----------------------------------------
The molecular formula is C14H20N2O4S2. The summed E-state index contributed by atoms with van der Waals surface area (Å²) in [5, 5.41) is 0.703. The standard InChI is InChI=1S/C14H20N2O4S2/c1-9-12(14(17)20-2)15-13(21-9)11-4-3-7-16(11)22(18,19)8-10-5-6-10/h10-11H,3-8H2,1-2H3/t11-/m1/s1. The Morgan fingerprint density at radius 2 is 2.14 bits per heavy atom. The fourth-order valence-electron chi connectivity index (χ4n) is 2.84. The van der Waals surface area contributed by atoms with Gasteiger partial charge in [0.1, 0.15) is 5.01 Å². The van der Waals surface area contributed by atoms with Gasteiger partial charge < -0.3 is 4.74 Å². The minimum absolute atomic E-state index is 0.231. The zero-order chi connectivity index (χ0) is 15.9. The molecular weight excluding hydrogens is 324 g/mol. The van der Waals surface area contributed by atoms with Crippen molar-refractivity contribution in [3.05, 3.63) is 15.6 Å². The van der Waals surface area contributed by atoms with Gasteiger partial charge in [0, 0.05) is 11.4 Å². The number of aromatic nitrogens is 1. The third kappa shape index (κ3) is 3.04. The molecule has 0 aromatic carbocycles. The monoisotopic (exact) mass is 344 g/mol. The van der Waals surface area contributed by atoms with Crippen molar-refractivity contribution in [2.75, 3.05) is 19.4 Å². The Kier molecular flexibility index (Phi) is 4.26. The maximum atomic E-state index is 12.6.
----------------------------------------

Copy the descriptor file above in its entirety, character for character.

The molecular formula is C14H20N2O4S2. The summed E-state index contributed by atoms with van der Waals surface area (Å²) in [5, 5.41) is 0.703. The standard InChI is InChI=1S/C14H20N2O4S2/c1-9-12(14(17)20-2)15-13(21-9)11-4-3-7-16(11)22(18,19)8-10-5-6-10/h10-11H,3-8H2,1-2H3/t11-/m1/s1. The Morgan fingerprint density at radius 2 is 2.14 bits per heavy atom. The fourth-order valence-electron chi connectivity index (χ4n) is 2.84. The van der Waals surface area contributed by atoms with Gasteiger partial charge in [0.1, 0.15) is 5.01 Å². The van der Waals surface area contributed by atoms with Gasteiger partial charge < -0.3 is 4.74 Å². The minimum absolute atomic E-state index is 0.231. The zero-order chi connectivity index (χ0) is 15.9. The molecular weight excluding hydrogens is 324 g/mol. The van der Waals surface area contributed by atoms with Crippen molar-refractivity contribution in [3.05, 3.63) is 15.6 Å². The van der Waals surface area contributed by atoms with Gasteiger partial charge in [0, 0.05) is 11.4 Å². The number of aromatic nitrogens is 1. The third kappa shape index (κ3) is 3.04. The molecule has 0 aromatic carbocycles. The monoisotopic (exact) mass is 344 g/mol. The van der Waals surface area contributed by atoms with Crippen molar-refractivity contribution in [2.75, 3.05) is 19.4 Å². The Kier molecular flexibility index (Phi) is 4.26. The maximum atomic E-state index is 12.6.